Abstract No. 2011–5

Facts

An attorney’s office is paperless—that is, all client files, documents, information, and attorney work product (client information) is maintained electronically. The attorney has an office network that includes a network server, and the client files and records are backed up by the network at regular intervals.

Issues

1. Does the use of an Internet service for storage and backup of client files and information violate an attorney’s duty of confidentiality to his or her clients?

2. Does the failure to engage such a service violate a duty to adequately protect and secure client information?

Conclusions and Analysis

A lawyer’s ethical obligation with respect to maintaining the confidentiality of client information is governed by Colo. RPC 1.6, which generally provides that a lawyer shall not reveal client information except where: (1) the client gives informed consent; (2) the disclosure is impliedly authorized to carry out the representation; or (3) there are other disclosures permitted by the exceptions set forth in Rule 1.6. The Committee does not believe that the exceptions to the rule apply to this scenario. Colo. RPC 1.6, cmt. 1, states that a lawyer must act competently to safeguard the information relating to the representation of a client against inadvertent or unauthorized disclosure by the lawyer or other persons who are participating in the representation of the client or who are subject to the lawyer’s supervision. Colo. RPC 1.6, cmt. 17, further provides that a lawyer must take reasonable precautions to prevent information relating to the representation of a client from going to unintended recipients when it is being transmitted.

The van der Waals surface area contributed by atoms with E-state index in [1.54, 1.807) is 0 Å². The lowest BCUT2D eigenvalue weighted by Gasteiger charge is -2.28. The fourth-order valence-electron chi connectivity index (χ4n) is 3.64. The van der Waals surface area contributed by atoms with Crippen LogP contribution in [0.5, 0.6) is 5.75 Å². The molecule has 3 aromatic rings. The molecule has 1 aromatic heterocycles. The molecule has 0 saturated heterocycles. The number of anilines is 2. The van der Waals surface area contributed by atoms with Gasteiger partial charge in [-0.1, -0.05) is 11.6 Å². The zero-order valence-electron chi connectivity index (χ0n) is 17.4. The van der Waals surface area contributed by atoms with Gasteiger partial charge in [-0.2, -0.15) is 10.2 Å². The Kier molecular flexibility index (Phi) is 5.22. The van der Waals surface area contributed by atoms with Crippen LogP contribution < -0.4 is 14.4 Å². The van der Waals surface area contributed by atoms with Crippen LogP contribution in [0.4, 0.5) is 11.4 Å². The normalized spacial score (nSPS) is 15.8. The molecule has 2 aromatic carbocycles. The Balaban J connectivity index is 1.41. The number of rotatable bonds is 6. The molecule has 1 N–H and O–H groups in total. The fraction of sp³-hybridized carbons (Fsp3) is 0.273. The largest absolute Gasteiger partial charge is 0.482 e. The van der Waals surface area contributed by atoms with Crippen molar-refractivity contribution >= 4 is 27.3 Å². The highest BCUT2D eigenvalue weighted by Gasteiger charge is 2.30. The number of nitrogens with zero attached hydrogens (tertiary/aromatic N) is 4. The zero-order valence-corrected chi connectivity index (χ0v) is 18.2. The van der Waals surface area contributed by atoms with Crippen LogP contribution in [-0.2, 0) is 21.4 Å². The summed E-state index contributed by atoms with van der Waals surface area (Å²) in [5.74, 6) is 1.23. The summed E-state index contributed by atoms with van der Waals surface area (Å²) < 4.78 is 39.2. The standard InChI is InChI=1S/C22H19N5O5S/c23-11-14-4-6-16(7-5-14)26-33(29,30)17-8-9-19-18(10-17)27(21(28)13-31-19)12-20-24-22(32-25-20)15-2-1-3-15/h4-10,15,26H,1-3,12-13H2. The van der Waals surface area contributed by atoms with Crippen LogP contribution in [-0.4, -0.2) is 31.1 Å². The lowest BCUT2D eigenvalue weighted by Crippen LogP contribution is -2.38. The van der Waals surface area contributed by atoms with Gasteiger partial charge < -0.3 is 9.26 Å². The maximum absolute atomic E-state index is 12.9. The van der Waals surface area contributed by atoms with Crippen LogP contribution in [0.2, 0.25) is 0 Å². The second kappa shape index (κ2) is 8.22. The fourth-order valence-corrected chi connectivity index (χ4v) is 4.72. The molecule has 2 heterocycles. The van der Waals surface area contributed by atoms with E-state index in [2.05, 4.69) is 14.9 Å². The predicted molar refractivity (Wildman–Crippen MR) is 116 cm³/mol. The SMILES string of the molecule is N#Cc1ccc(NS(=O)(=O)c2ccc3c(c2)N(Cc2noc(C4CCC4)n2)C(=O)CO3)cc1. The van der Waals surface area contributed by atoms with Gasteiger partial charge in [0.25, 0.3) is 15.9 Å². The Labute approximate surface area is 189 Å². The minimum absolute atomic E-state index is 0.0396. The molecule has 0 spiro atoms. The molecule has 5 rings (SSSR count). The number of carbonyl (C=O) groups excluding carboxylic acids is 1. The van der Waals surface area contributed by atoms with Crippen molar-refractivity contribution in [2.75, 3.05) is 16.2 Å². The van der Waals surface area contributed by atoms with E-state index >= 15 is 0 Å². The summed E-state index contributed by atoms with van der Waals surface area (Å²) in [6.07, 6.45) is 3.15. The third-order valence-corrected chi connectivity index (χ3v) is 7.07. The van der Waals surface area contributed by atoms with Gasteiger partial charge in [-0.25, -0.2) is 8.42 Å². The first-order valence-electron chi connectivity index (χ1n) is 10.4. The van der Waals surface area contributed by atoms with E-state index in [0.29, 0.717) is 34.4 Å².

CBA Formal Ethics Opinion 90, adopted on November 14, 1992, generally addresses the issues of preservation of client confidences in view of modern communications technology. Opinion 90 requires that attorneys use reasonable care when using electronic communications to make certain that confidential information is not disclosed to unauthorized persons. Opinion 90 further requires that a lawyer should carefully consider the methods used for the communication of confidential information and has a duty to select communication methods that are not likely to result in unintentional disclosure of protected information.